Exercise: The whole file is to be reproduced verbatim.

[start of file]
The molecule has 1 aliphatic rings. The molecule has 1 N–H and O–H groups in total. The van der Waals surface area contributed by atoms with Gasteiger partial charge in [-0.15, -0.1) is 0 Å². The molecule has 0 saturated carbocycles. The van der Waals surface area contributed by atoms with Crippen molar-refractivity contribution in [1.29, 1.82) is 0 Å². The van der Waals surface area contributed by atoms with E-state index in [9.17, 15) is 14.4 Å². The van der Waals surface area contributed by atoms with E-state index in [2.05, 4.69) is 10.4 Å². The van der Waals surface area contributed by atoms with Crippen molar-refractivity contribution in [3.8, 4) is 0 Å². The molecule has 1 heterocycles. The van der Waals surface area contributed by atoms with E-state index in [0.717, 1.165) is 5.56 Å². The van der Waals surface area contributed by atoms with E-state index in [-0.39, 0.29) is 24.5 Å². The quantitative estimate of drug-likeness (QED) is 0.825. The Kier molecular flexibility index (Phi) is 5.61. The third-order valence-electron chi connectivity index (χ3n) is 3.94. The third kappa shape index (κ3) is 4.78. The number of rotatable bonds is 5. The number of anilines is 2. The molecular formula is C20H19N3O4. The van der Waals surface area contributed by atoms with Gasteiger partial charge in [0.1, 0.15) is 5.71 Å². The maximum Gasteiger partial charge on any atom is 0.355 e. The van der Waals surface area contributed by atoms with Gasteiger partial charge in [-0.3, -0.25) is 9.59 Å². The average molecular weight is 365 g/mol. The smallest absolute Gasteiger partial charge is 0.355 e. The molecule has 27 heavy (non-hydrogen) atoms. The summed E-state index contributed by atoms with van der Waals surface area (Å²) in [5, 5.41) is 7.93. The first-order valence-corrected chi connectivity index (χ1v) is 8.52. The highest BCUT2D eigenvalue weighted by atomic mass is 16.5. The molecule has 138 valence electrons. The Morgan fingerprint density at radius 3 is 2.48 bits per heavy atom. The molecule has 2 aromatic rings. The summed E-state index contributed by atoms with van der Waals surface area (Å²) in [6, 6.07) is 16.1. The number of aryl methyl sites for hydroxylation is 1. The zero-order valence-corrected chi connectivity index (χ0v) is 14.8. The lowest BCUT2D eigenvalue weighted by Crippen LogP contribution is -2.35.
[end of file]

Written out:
The molecule has 1 aliphatic rings. The molecule has 1 N–H and O–H groups in total. The van der Waals surface area contributed by atoms with Gasteiger partial charge in [-0.15, -0.1) is 0 Å². The molecule has 0 saturated carbocycles. The van der Waals surface area contributed by atoms with Crippen molar-refractivity contribution in [1.29, 1.82) is 0 Å². The van der Waals surface area contributed by atoms with E-state index in [9.17, 15) is 14.4 Å². The van der Waals surface area contributed by atoms with E-state index in [2.05, 4.69) is 10.4 Å². The van der Waals surface area contributed by atoms with Crippen molar-refractivity contribution in [3.8, 4) is 0 Å². The molecule has 1 heterocycles. The van der Waals surface area contributed by atoms with E-state index in [0.717, 1.165) is 5.56 Å². The van der Waals surface area contributed by atoms with E-state index in [-0.39, 0.29) is 24.5 Å². The quantitative estimate of drug-likeness (QED) is 0.825. The Kier molecular flexibility index (Phi) is 5.61. The third-order valence-electron chi connectivity index (χ3n) is 3.94. The third kappa shape index (κ3) is 4.78. The number of rotatable bonds is 5. The number of anilines is 2. The molecular formula is C20H19N3O4. The van der Waals surface area contributed by atoms with Gasteiger partial charge in [0.1, 0.15) is 5.71 Å². The maximum Gasteiger partial charge on any atom is 0.355 e. The van der Waals surface area contributed by atoms with Gasteiger partial charge in [-0.3, -0.25) is 9.59 Å². The average molecular weight is 365 g/mol. The smallest absolute Gasteiger partial charge is 0.355 e. The molecule has 27 heavy (non-hydrogen) atoms. The summed E-state index contributed by atoms with van der Waals surface area (Å²) in [5, 5.41) is 7.93. The first-order valence-corrected chi connectivity index (χ1v) is 8.52. The highest BCUT2D eigenvalue weighted by atomic mass is 16.5. The molecule has 138 valence electrons. The Morgan fingerprint density at radius 3 is 2.48 bits per heavy atom. The molecule has 2 aromatic rings. The summed E-state index contributed by atoms with van der Waals surface area (Å²) in [6, 6.07) is 16.1. The number of aryl methyl sites for hydroxylation is 1. The zero-order valence-corrected chi connectivity index (χ0v) is 14.8. The lowest BCUT2D eigenvalue weighted by Crippen LogP contribution is -2.35.